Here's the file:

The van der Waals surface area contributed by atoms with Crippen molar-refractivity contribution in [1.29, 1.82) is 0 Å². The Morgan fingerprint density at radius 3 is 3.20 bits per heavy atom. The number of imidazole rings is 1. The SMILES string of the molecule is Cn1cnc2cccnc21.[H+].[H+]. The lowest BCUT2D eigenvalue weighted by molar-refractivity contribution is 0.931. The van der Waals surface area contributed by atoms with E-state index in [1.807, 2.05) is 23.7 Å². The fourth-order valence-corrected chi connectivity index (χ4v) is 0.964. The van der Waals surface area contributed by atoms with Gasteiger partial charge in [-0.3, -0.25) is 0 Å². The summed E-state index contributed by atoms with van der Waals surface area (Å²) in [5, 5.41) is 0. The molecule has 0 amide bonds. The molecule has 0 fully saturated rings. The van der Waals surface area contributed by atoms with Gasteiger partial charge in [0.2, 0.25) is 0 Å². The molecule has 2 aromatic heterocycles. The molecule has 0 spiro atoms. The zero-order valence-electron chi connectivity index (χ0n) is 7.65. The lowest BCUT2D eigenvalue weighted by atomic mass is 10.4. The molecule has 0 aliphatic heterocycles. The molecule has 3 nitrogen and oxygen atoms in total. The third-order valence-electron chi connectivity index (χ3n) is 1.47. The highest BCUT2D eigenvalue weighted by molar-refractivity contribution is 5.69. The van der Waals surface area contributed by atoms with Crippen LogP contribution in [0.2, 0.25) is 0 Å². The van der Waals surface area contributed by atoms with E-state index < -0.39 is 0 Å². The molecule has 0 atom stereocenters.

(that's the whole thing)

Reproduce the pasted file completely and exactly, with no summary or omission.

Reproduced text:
The van der Waals surface area contributed by atoms with Crippen molar-refractivity contribution in [1.29, 1.82) is 0 Å². The Morgan fingerprint density at radius 3 is 3.20 bits per heavy atom. The number of imidazole rings is 1. The SMILES string of the molecule is Cn1cnc2cccnc21.[H+].[H+]. The lowest BCUT2D eigenvalue weighted by molar-refractivity contribution is 0.931. The van der Waals surface area contributed by atoms with E-state index in [1.807, 2.05) is 23.7 Å². The fourth-order valence-corrected chi connectivity index (χ4v) is 0.964. The van der Waals surface area contributed by atoms with Gasteiger partial charge in [-0.3, -0.25) is 0 Å². The summed E-state index contributed by atoms with van der Waals surface area (Å²) in [5, 5.41) is 0. The molecule has 0 amide bonds. The molecule has 0 fully saturated rings. The van der Waals surface area contributed by atoms with Gasteiger partial charge in [0.2, 0.25) is 0 Å². The molecule has 2 aromatic heterocycles. The molecule has 0 spiro atoms. The zero-order valence-electron chi connectivity index (χ0n) is 7.65. The lowest BCUT2D eigenvalue weighted by atomic mass is 10.4. The molecule has 0 aliphatic heterocycles. The molecule has 3 nitrogen and oxygen atoms in total. The third-order valence-electron chi connectivity index (χ3n) is 1.47. The highest BCUT2D eigenvalue weighted by molar-refractivity contribution is 5.69. The van der Waals surface area contributed by atoms with Crippen LogP contribution in [0.2, 0.25) is 0 Å². The van der Waals surface area contributed by atoms with E-state index < -0.39 is 0 Å². The molecule has 0 atom stereocenters.